To illustrate how amazing their collective improvement was at such an opportune time, Miller — with that 443 — rolled 119 pins superior to his 324 league series average in E.P.; Gaudreau 56 better; Duarte 46 more; DiQuinzio 39 more; and Kirby a “mere” 36.
“I think I know why,” Kirby grinned. “There was a lot of animosity against us going into nationals because there's sort of a 'North vs. South' feud going on. The south teams, those from Maryland and Virginia, believe they're better because that's the birthplace of duckpin bowling. They feel superior. Rhode Island, on the other hand, considers itself best, as we've been doing this up here for years.
“Our feelings were, 'It's not about where it started, but the individual abilities within each league,'” he added. “The reason we bowled so much better: We were nervous. That's why I sort of took a captain's role in this with the comments about Brandon. I wanted us to calm down and do what we do best.”
Duarte also won a plaque for most strikes (six) rolled in the Major Division girls' category.
Miller currently owns three individual national titles in the high series category. In 2004, at age 9, he took the Preps Division title, and did the same last year in the Junior Division. In fact, he earned U.S. team championships in his age group those same years.
Not bad for someone who started duckpin kegling just for fun.
“I joined my first league when I was six, and I loved it,” said Colby, sitting next to his mom, Lynn Miller, also the All-Stars' coach. “I didn't see success right away, but I liked it because there was a little competition involved.”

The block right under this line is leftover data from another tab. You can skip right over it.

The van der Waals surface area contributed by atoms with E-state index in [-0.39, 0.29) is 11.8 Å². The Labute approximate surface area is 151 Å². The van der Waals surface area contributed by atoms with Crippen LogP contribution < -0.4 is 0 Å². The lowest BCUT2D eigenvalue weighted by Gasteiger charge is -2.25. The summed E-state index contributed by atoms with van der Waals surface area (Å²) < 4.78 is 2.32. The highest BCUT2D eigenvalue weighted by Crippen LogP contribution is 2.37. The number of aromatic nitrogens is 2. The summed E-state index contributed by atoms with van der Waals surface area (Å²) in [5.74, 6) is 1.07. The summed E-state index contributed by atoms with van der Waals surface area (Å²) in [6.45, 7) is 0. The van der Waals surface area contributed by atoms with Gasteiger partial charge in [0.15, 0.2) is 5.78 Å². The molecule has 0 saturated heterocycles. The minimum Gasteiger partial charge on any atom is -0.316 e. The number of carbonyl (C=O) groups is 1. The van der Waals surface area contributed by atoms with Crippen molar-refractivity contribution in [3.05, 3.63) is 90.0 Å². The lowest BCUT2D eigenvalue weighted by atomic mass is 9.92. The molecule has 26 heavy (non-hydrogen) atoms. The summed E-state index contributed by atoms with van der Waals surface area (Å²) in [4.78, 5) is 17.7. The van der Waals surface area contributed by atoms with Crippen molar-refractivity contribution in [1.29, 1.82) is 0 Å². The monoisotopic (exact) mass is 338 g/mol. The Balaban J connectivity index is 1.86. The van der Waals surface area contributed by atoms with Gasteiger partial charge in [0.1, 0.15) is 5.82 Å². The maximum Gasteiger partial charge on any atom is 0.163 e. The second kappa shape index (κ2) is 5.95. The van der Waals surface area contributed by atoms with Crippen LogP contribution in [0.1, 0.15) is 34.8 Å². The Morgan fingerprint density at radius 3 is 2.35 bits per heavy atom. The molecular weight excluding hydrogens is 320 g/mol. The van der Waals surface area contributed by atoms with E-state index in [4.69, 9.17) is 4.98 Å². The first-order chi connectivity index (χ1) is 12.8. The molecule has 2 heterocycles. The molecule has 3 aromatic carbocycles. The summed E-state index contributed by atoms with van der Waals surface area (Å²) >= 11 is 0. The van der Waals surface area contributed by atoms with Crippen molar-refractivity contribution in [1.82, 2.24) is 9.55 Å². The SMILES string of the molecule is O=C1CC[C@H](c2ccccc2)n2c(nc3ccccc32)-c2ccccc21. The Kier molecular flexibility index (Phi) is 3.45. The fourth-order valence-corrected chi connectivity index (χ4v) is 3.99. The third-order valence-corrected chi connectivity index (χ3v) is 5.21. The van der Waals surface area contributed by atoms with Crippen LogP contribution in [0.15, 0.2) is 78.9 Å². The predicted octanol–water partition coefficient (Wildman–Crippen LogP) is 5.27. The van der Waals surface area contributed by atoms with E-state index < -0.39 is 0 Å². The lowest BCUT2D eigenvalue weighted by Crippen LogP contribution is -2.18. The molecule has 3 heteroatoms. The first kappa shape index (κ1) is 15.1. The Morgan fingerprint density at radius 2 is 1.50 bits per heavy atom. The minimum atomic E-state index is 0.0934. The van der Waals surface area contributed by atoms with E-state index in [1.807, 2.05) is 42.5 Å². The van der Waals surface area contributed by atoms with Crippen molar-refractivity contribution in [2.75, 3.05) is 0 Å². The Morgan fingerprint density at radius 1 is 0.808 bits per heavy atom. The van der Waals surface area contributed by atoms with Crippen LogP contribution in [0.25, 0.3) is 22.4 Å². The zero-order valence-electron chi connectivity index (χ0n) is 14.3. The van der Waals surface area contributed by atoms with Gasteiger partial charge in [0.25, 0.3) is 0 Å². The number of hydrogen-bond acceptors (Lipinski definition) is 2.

He mentioned he grew up at the academy with his friends, among them Duarte, DiQuinzio and Kirby.
“We all started at about the same time, though Brandon is sort of the newcomer to our youth league,” he noted.
Laughed Gaudreau: “It took a little while for me to be accepted, but it happened, I guess, because of my consistency.”
When asked if he could believe how far he's come, Miller exclaimed, “Are you kidding? Never! I didn't really see it as a hard-core, competitive sport; it was just more of a hobby, something to do for fun. I never could've dreamed this up.
“Someday, I'd like to be dentist; I don't know why,” he added with a grin. “I know they make good money, and I always wanted to do something that's hands-on, be in a job that's different every day … I'd love to bowl duckpin in college, but I don't know if there's a school that offers it. If there is, it's probably down in Maryland or Virginia.
“I've had success with it, so I'd like to take it a step further … If not in college, I'd love to be a professional (duckpin) bowler. Mike Arena, who's our youth league's head coach, was on the pro tour once, but the winnings aren't real high.”